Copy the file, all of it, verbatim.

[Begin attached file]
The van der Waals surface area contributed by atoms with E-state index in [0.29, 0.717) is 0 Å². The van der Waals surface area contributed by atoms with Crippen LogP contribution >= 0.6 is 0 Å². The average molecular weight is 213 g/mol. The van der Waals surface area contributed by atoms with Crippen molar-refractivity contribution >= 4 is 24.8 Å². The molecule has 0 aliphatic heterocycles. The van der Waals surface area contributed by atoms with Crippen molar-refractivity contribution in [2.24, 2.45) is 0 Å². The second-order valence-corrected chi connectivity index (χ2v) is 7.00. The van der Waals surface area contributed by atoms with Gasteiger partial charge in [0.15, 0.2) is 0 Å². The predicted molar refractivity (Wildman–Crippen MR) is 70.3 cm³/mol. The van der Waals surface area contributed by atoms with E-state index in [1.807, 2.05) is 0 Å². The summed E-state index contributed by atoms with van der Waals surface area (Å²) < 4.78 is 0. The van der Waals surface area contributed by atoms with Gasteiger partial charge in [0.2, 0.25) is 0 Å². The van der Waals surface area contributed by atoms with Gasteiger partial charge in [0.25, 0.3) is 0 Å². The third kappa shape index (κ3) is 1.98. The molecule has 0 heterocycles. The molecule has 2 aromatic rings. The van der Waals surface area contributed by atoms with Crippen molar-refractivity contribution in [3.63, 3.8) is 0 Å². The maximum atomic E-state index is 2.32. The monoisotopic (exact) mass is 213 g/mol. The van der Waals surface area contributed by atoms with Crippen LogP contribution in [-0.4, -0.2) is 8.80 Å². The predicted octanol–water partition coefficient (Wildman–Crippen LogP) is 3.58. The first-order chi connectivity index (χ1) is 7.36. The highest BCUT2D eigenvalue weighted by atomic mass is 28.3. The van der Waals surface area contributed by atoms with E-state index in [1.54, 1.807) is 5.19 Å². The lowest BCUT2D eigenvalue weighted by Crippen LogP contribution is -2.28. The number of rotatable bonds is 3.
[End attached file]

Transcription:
The van der Waals surface area contributed by atoms with E-state index in [0.29, 0.717) is 0 Å². The van der Waals surface area contributed by atoms with Crippen LogP contribution >= 0.6 is 0 Å². The average molecular weight is 213 g/mol. The van der Waals surface area contributed by atoms with Crippen molar-refractivity contribution >= 4 is 24.8 Å². The molecule has 0 aliphatic heterocycles. The van der Waals surface area contributed by atoms with Crippen molar-refractivity contribution in [2.24, 2.45) is 0 Å². The second-order valence-corrected chi connectivity index (χ2v) is 7.00. The van der Waals surface area contributed by atoms with Gasteiger partial charge in [0.15, 0.2) is 0 Å². The predicted molar refractivity (Wildman–Crippen MR) is 70.3 cm³/mol. The van der Waals surface area contributed by atoms with E-state index in [1.807, 2.05) is 0 Å². The summed E-state index contributed by atoms with van der Waals surface area (Å²) < 4.78 is 0. The van der Waals surface area contributed by atoms with Gasteiger partial charge in [0.2, 0.25) is 0 Å². The van der Waals surface area contributed by atoms with Gasteiger partial charge in [0.25, 0.3) is 0 Å². The third kappa shape index (κ3) is 1.98. The molecule has 0 heterocycles. The molecule has 2 aromatic rings. The van der Waals surface area contributed by atoms with Crippen molar-refractivity contribution in [3.63, 3.8) is 0 Å². The maximum atomic E-state index is 2.32. The monoisotopic (exact) mass is 213 g/mol. The van der Waals surface area contributed by atoms with Crippen LogP contribution in [-0.4, -0.2) is 8.80 Å². The predicted octanol–water partition coefficient (Wildman–Crippen LogP) is 3.58. The first-order chi connectivity index (χ1) is 7.36. The highest BCUT2D eigenvalue weighted by atomic mass is 28.3. The van der Waals surface area contributed by atoms with E-state index in [1.54, 1.807) is 5.19 Å². The lowest BCUT2D eigenvalue weighted by Crippen LogP contribution is -2.28. The number of rotatable bonds is 3.